Keeping a lacrosse goalie focused would seem like it should be an easy thing to do. But occasionally, goalies lapse in focus for a number of reasons that we’ll talk about today.
If your goalie lacks focus, not to worry. It happens to everyone. In fact, I received two questions recently that shows just how challenging focus can be no matter what the age.
First question, from a mom in Maryland,
“Dear Coach Edwards, I had no idea you were involved with lacrosse goalies while reading your articles at AthleteSpecific. I have a U12 lacrosse goalie who plays with one of the top clubs in our region. She is taller than average and more physical than most of the girls her age. We have already had interest from private schools in our area who want to recruit her. But over the last few weeks she just looks bored on the field. She makes silly mistakes that, to be honest, she hasn’t made before. I’m worried she’s going to make a mistake that keeps her from making a team she really wants to be on. Should I be worried about this and what do we need to do to fix it? – Angela in Maryland
This email was also followed up by this one from a college goalie.
“Hey Coach. Thanks so much for all you do. I’ve been following your blog and your podcast since I was in seventh grade. I currently play at (college name withheld for privacy) where I’m the starter. As our season was winding down and we were fighting for a tournament spot I found myself getting very distracted during games. Even though the games were important, I just felt…bored at times. It’s been a weird year with covid but I’m not sure what to do about it. How can I stay focused no matter what? Thanks again – (Name withheld for privacy)
The Challenge/Skill Balance
What drives all sorts of emotions, from boredom and worry to anxiety to control, is the ratio between the challenge an athlete is facing and the skills an athlete currently has. If the challenge is too high for the skills that they have, an athlete can worry or be anxious. Too little challenge and the athlete can be overly relaxed or just plain bored.
If an athlete is falling out of focus the challenge of the game or practice may not be enough to keep them interested. This can be on a micro-level (the play is in the other end of the field), or on a macro-level (the team they are playing for sucks).
Your goalie may have a lot going on that is occupying their mind. Exams. Parents going through a divorce. Issues with friends at school.
I was flown in to work with a promising high school goalie for a few days. The mother who flew me out there said, “Her father and I aren’t too sure what’s up. She seems slow to the ball. Distracted. We’re hoping you can figure it out. The first two days we worked together I saw nothing out-of-the-ordinary when it came to her physically. Her technique was fine. No real fear of the ball.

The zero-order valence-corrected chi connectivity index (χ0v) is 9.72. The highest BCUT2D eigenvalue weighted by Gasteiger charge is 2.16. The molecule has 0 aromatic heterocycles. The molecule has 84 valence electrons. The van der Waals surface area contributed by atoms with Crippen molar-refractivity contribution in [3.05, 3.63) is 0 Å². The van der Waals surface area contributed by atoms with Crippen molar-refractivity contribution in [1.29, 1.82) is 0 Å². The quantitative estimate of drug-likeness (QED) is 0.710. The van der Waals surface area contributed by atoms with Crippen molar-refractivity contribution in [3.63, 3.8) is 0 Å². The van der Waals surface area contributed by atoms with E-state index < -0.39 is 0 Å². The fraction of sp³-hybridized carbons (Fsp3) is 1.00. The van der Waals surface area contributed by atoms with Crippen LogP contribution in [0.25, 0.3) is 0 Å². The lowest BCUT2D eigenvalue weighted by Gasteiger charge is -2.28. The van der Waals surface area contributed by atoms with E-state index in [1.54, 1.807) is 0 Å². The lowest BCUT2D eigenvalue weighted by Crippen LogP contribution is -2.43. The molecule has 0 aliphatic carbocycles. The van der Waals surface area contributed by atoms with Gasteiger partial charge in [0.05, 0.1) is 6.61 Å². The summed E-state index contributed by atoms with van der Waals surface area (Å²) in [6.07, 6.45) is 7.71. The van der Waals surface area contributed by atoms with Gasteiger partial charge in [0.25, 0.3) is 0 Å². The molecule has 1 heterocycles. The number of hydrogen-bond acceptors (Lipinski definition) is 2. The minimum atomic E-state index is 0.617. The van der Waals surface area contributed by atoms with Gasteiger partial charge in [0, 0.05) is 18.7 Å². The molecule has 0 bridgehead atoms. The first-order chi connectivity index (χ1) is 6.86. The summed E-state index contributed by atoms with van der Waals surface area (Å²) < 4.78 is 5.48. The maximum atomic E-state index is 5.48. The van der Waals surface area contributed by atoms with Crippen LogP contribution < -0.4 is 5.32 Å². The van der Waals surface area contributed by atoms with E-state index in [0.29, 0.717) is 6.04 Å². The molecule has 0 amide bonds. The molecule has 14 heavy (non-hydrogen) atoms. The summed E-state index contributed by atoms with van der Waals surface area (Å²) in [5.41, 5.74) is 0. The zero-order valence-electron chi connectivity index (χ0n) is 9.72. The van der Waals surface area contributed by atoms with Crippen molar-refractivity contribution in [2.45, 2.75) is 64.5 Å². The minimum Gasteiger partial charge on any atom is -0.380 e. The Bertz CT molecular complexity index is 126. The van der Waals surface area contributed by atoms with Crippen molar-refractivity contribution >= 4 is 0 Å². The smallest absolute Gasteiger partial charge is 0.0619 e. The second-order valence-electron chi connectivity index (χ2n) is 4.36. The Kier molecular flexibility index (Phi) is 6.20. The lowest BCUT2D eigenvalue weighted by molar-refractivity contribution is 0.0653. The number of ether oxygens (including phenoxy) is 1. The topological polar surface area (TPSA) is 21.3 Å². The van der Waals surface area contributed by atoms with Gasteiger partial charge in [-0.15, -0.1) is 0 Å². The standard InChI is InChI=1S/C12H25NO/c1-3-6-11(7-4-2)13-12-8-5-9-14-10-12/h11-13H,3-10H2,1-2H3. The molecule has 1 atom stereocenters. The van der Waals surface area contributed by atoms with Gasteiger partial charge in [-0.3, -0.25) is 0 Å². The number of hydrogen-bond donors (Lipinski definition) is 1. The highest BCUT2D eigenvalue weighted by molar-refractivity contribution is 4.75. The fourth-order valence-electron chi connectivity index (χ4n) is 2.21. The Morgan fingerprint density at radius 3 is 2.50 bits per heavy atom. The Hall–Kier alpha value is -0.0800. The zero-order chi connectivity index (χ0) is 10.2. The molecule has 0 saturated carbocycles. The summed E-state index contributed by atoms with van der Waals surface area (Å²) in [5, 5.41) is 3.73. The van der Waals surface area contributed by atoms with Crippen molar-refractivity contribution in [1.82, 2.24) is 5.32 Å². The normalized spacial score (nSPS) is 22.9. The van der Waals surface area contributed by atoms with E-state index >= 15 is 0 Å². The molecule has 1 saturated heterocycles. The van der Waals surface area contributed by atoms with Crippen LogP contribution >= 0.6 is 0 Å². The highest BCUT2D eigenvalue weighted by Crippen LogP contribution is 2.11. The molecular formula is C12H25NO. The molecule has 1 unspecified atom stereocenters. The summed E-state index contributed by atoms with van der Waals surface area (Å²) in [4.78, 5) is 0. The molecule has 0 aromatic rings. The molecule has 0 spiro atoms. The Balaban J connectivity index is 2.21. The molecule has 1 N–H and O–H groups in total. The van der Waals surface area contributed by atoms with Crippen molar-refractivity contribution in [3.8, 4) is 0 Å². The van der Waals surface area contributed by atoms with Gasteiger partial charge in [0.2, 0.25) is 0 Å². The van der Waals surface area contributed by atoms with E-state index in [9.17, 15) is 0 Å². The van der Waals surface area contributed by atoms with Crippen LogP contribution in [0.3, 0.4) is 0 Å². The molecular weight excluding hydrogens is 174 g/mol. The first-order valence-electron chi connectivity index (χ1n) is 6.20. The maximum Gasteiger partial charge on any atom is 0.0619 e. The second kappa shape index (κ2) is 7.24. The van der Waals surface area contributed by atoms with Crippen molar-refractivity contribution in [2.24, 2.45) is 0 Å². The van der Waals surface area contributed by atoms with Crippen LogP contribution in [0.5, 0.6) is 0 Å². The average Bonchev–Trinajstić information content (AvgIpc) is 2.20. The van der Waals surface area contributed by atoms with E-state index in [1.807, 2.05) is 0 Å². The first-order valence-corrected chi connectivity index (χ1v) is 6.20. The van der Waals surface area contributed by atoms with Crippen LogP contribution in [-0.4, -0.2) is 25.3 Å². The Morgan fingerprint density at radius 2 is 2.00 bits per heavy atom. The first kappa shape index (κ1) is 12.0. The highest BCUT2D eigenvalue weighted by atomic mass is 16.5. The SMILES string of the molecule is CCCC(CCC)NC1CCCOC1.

On the night before our last training session, we went out for a bite to eat at her favorite burger joint. Over a rootbeer, I asked, “So…what’s really going on?”
That’s when she told me that she had broken up with her girlfriend a month prior. (Which is about when her game started going downhill.)
“First love?” I asked.
“Yeah”, she said.
But then it dawned on me. “Didn’t your mom tell me that you and your boyfriend just scheduled a trip for the summer?”
“Yeah,” she said. “My parents have no idea.”
While it’s an extreme example, it just goes to show that things in life can render lacrosse, or any other thing for that matter, a bit boring in comparison. The mind is going to be occupied by other things.
As I get deeper into the performance coaching business I’m always asking, “What is going on in this athlete’s life outside of their sport?” Big things outside of lacrosse can make lacrosse seem insignificant in comparison.
Sleep and Nutrition
If an athlete is underslept and/or undernourished, this can also affect performance.
With screens being ubiquitous for a lot of young athletes, sleep schedules are dramatically affected.
Nutrition can also affect blood sugar levels which also affects attention and focus.
So even if an athlete is excited to play, if their sleep is sub-par and their nutrition is off, well…that also affects focus.
Timing of nutrition is a big deal. If kids have a meal two hours before a game, and then they drink nothing but water, blood sugar levels can dip, and focus can be lost. This has NOTHING to do with interest by the way. Low blood sugar makes anybody a grumpy SOB.
I’ve recommended athletes sip on stale coke or other soda during a game to keep blood sugar levels up. A little bit of caffeine in there doesn’t hurt either. Whatever you choose to do, understand that diet and sleep can affect an athlete in a massive way.